Most geophysical systems react to forced imbalances by developing responses which oppose and weaken the initial forced imbalance; hence, a negative feedback response. Recently proposed human-induced global warming scenarios go counter to the foregoing in hypothesizing a positive feedback effect. They assume that a stronger hydrologic cycle (due to increased anthropogenic greenhouse gases) will cause additional upper-level atmospheric water vapor. This increased vapor results in a reduction of OLR loss to space and causes additional warming (Fig. 1). This positive water vapor feedback assumption allows the small initial warming due to human-induced greenhouse gases to be unrealistically multiplied 8-10 times. This is where much of the global modeling is in error. As anthropogenic greenhouse gases increase it does not follow that upper-level water vapor will increase. If it does not, little global warming will result. Observation of middle tropospheric water vapor over the last few decades shows that water vapor has in fact been undergoing a small decrease. The assumed positive water vapor feedback as programmed into the GCM models is not occurring. Energy budget studies indicate that if atmospheric water vapor and the rate of condensation were held fixed, a doubling of carbon dioxide would cause only a small (~ 0.2 - 0.3 degree C) global warming. This can be contrasted to the 2-5o C warming projected in the models.

The other primary physical limitations of the GCM simulations are their inability (as yet) to properly treat the global ocean deep circulation. This requires the need to model ocean salinity variations. Climate change cannot be objectively discussed without a realistic treatment of the ocean.

Figure 1. Illustration of the relative magnitude of the suppression of outgoing long-wave radiation (OLR) by water vapor and CO2. The global models assume that as CO2 doubles, water vapor increases and causes more suppression of OLR and warming. The opposite is true.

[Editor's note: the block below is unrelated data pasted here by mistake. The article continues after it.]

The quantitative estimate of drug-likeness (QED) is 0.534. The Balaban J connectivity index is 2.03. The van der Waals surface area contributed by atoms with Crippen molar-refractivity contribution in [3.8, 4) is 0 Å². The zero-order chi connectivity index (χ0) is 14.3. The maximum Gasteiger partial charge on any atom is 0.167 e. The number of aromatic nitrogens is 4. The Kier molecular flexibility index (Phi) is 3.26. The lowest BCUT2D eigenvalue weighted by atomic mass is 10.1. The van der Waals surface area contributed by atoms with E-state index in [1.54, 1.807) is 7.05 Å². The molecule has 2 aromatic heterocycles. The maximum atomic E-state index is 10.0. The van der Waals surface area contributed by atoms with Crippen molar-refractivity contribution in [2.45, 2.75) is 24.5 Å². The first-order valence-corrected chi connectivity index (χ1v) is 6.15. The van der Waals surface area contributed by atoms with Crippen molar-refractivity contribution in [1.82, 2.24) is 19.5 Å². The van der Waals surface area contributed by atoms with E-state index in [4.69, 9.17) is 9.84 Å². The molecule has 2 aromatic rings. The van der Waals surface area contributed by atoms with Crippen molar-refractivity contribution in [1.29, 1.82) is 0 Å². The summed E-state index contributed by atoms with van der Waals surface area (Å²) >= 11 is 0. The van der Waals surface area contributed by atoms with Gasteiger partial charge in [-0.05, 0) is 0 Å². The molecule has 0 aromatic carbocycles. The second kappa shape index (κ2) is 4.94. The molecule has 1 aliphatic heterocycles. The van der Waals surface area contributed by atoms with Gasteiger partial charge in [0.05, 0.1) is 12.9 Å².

Skillful initial value GCM climate prediction is not possible and probably never will be. This is due to the complex nature of the atmosphere/ocean system and the inability of numerical models to realistically represent this physical complexity. Realistic features currently cannot be forecast more than a week or two into the future (see Figs. 2 and 3). Imperfect representations of the highly non-linear parameters of the atmosphere-ocean system tend to quickly degrade (the so-called butterfly influence) into unrealistic flow states upon long period integration. Short-range prediction is possible up to a week or 10 days into the future because there tends to be conservatism in the initial momentum fields which can be extrapolated for short periods. But beyond about 1-2 weeks, the multiple unknown and non-linear energy-moisture exchanges within the earth system become dominant. Model results soon decay in chaos. Numerical climate models cannot now and likely never will be able to be accurately forecast more than a few weeks into the future. If skillful GCM climate forecasts were possible, we would be eager to follow their predictions. Currently, GCMs do not make seasonal or yearly forecasts. How can we trust climate forecasts 50 and 100 years into the future (that can’t be verified in our lifetime) when they are not able to make shorter seasonal or yearly forecasts that could be verified? They know that they dare not issue shorter forecasts because they are aware that they have little or no skill.

Figure 2. Illustration of atmosphere-land ocean modeling complexity. It is impossible to write computer code to represent such complexity and then realistically integrate hundreds of thousands of time steps into the future.

Besides the physical uncertainty concerning how to represent the complexity of the atmosphere-ocean system in quantitative terms, climate models have become too complex for any one person or team to understand. Due to the great complexity of the GCM system, the true reasons for success or failure often cannot be determined. These models have been developed by teams of specialists who concentrate on different parts of their model. No one person is able to understand the whole GCM simulation. Most model developers are talented and skilled technicians. However, few have ever given real-world weather briefings or made operational weather forecasts.